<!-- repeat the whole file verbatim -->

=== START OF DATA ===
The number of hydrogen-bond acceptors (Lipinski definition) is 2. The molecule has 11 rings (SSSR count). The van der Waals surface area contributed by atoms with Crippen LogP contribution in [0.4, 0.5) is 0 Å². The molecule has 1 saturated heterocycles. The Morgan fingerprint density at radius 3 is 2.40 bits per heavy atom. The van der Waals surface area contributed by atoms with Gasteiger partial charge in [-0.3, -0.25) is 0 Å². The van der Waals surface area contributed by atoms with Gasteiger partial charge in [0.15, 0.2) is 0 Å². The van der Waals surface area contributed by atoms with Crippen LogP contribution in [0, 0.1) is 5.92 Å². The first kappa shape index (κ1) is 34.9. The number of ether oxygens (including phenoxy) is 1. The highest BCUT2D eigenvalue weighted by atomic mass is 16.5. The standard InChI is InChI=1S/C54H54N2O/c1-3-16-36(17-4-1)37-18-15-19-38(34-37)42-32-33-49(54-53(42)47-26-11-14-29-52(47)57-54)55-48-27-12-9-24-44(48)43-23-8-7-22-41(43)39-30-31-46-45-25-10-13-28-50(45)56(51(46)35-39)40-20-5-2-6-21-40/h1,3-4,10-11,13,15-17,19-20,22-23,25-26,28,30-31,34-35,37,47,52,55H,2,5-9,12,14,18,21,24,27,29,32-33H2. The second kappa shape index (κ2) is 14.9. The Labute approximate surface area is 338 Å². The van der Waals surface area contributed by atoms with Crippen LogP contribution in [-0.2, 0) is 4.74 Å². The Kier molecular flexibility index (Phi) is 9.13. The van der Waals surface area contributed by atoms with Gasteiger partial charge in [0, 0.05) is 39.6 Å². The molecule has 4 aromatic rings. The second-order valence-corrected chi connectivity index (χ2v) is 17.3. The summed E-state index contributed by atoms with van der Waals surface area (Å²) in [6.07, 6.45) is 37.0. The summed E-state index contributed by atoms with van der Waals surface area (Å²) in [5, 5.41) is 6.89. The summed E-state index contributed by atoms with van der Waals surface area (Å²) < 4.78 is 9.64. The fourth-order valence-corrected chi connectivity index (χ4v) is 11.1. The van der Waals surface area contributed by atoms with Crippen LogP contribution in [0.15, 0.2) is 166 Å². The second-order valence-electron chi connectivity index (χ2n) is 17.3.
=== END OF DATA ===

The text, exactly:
The number of hydrogen-bond acceptors (Lipinski definition) is 2. The molecule has 11 rings (SSSR count). The van der Waals surface area contributed by atoms with Crippen LogP contribution in [0.4, 0.5) is 0 Å². The molecule has 1 saturated heterocycles. The Morgan fingerprint density at radius 3 is 2.40 bits per heavy atom. The van der Waals surface area contributed by atoms with Gasteiger partial charge in [-0.3, -0.25) is 0 Å². The van der Waals surface area contributed by atoms with Gasteiger partial charge in [0.15, 0.2) is 0 Å². The van der Waals surface area contributed by atoms with Crippen LogP contribution in [0, 0.1) is 5.92 Å². The first kappa shape index (κ1) is 34.9. The number of ether oxygens (including phenoxy) is 1. The highest BCUT2D eigenvalue weighted by atomic mass is 16.5. The standard InChI is InChI=1S/C54H54N2O/c1-3-16-36(17-4-1)37-18-15-19-38(34-37)42-32-33-49(54-53(42)47-26-11-14-29-52(47)57-54)55-48-27-12-9-24-44(48)43-23-8-7-22-41(43)39-30-31-46-45-25-10-13-28-50(45)56(51(46)35-39)40-20-5-2-6-21-40/h1,3-4,10-11,13,15-17,19-20,22-23,25-26,28,30-31,34-35,37,47,52,55H,2,5-9,12,14,18,21,24,27,29,32-33H2. The second kappa shape index (κ2) is 14.9. The Labute approximate surface area is 338 Å². The van der Waals surface area contributed by atoms with Crippen LogP contribution in [-0.2, 0) is 4.74 Å². The Kier molecular flexibility index (Phi) is 9.13. The van der Waals surface area contributed by atoms with Gasteiger partial charge in [0, 0.05) is 39.6 Å². The molecule has 4 aromatic rings. The second-order valence-corrected chi connectivity index (χ2v) is 17.3. The summed E-state index contributed by atoms with van der Waals surface area (Å²) in [6.07, 6.45) is 37.0. The summed E-state index contributed by atoms with van der Waals surface area (Å²) in [5, 5.41) is 6.89. The summed E-state index contributed by atoms with van der Waals surface area (Å²) < 4.78 is 9.64. The fourth-order valence-corrected chi connectivity index (χ4v) is 11.1. The van der Waals surface area contributed by atoms with Crippen LogP contribution in [0.15, 0.2) is 166 Å². The second-order valence-electron chi connectivity index (χ2n) is 17.3.